THE BLOG

Glitz at the UN, But Less Than $0.01 Per Cup for SDGs

10/02/2015 11:45 am ET | Updated Oct 15, 2015

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Sara loves coffee. She is Italian. Sara wants to change the world!
Photo Credit: @CAFEFORCHANGE by Diego Mazzarese

The Heads of State, Presidents, Prime Ministers and Foreign Ministers from 194 countries met at the United Nations in New York last week to commit to the Sustainable Development Goals or SDGs as the global agenda post 2015 but, as they, their Foreign Ministers, Ambassadors, and thousands of journalists and diplomats all met and drank coffee or tea at the UN, at the diplomatic missions and in luxury hotels and fancy restaurants, the value chain of the hot beverages in their cups was, and is, irrefutable evidence of what needs to change in the world to achieve the SDGs.

We need a REAL Shared Value system in global trade and not glitz at the UN or buzz in the media.

Today less than one cent per cup of coffee and tea consumed at the UN in New York, Geneva and Vienna, as in all the developed nations, helps eradicate poverty in the rural communities where they are grown, and yet all politicians from developed countries claim to be committed to the eradication of poverty. Developed nations have conceived "FairTrade", "Sustainable" and "Ethically Sourced" coffee and tea but in all of those inappropriately named "sustainable solutions" less than US$0.01 per cup helps eradicate poverty. (The amount of green coffee needed to produce a pound of roasted coffee is bought from farmers at less than US$1.30, most times at less than US$1.10. Each pound of roasted coffee yields between 60 and 75 cups and when substracting the production costs of coffee for the farmer he/she finally gets less than US$0.01 per cup as benefit)

The financial premium for growers in what they call "FairTrade" coffee is less than US$0.003 per cup -less than one third of a penny- and yet they brag and even advertise about how they are going to save the world and help achieve the SDGs with that insignificant shared value, while the added value, profits and taxes generated by the coffee and tea industries in developed nations add up to tens of billions of US dollars per year.

Even if very little is reported in the media, in contrast to all the buzz published about the Global Goals, there is a major gap between what politicians from the US, Canada, Europe and other G7 nations say is their commitment to the SDGs and what they actually do and drink. In my opinion the UN Global Goals summit of New York and all politicians from developed nations fail the most basic coffee and tea shared value tests.

It is absolutely unacceptable, because it is exploitative, that less than one cent per cup of coffee and tea drunk by: Ban Ki Moon at the UN, the Obamas at the White House, by Merkel at the Bundeskanzleramt by Cameron in 10 Downing Street, by Hollande at the Élysée Palace, by Renzi at Palazzo Madama, by Rajoy at La Moncloa, by Tusk, Juncker and Schultz in Brussels, by Abe in Tokyo, and by all kings in their palaces and by the other presidents and prime Ministers in developed nations, as well as by all other ministers and members of parliament.

The consumption value of the global coffee industry is more than US$175 billion per year. According to the OECD, net official development assistance (ODA) from DAC members totalled USD 135.2 billion in 2014. The annual consumption value of the coffee and tea industries together is nearly twice as much as the ODA from all DAC members. Sadly the coffee and tea consumed at the Château de la Muette in Paris where the OECD is based, and where the DAC members meet, also contributes less than one cent per cup to help reach the SDGs. The same is true of the coffee and tea drunk at the World Bank and at the International Monetary Fund in Washington.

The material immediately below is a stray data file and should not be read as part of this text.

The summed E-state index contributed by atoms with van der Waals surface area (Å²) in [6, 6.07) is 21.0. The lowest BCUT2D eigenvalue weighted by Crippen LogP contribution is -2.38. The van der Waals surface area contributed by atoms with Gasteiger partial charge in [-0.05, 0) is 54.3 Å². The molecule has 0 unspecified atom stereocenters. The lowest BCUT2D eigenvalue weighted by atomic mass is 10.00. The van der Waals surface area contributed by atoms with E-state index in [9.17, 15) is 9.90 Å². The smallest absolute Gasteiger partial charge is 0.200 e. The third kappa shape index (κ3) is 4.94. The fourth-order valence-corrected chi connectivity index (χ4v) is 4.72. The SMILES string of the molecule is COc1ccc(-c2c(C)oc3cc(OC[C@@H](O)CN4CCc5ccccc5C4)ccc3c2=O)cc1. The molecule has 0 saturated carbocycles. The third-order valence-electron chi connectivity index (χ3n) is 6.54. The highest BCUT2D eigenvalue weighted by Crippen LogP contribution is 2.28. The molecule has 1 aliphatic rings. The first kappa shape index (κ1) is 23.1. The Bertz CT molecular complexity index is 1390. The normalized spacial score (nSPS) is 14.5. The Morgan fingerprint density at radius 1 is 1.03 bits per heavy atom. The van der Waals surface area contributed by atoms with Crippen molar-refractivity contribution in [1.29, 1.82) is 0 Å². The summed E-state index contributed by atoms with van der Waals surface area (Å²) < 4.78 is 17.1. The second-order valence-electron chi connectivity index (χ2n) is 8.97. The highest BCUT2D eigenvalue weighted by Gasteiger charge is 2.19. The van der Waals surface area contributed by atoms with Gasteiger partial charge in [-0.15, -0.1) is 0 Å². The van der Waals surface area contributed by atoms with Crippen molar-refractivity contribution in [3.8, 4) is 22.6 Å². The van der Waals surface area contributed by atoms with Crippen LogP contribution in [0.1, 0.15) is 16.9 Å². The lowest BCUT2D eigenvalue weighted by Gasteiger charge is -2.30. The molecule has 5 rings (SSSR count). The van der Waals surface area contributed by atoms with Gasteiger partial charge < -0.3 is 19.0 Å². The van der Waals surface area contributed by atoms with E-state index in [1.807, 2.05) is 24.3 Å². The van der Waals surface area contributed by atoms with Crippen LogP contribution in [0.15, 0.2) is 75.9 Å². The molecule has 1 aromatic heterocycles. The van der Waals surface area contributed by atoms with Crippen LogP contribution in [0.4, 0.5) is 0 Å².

As a former journalist I must say that most of my former colleagues in the media are not doing their share either. Besides their lack of scrutiny of the "sustainable solutions" and the facts and figures that really matter to end poverty, the coffee and tea consumed by most journos in developed nations also contributes less than 1 cent per cup to the eradication of poverty in the rural areas where it is produced. That is true of the hot beverages at the headquarters of: The Financial Times, The Guardian, The New York Times, the Wall Street Journal, The Washington Post, Los Angeles Times, Miami Herald, Huffington Post, USA Today, The Economist, Sueddeutscher Zeitung, Frankfurter Allgemeine, Handelsblatt, Spiegel, Stern, Bild, ZDF, ARD, Le Monde, Le Parisien, Paris Match, El Pais, El Mundo, TVE, Corriere della Sera, la Repubblica, RAI, CNN, BBC, FOX, ABC, CBS, NBC, Sky, Reuters, AP, Bloomberg, EFE, ANSA, AFP, DPA, Dow Jones, Kyodo News, Asahi Shimbun, NZZ, La Tribune de Geneve, etc. I only name a few of the most prominent news media in the developed nations but almost all must change the shared value in their coffee and tea to stop participating in the perpetuation of poverty.

If we really want to CHANGE THE WORLD, we must consume coffee, tea and everything else in partnership with those who grow it - understanding that when we do not compensate them appropriately for what they produce for us we are responsible for their poverty and their suffering. We are violating their Human Rights. We cannot rely on politicians and corporations to CHANGE THE WORLD, they profit from our indifference.

I am creating CAFÉ FOR CHANGE, CHAI FOR CHANGE and 10CentsPerCup, a REAL Shared Value system based on a transparent compensation, to help eradicate poverty in coffee and tea growing regions. My team and I believe that there are millions of consumers who want to CHANGE THE WORLD with actions, and not just words. Please join us www.CAFEFORCHANGE.ORG

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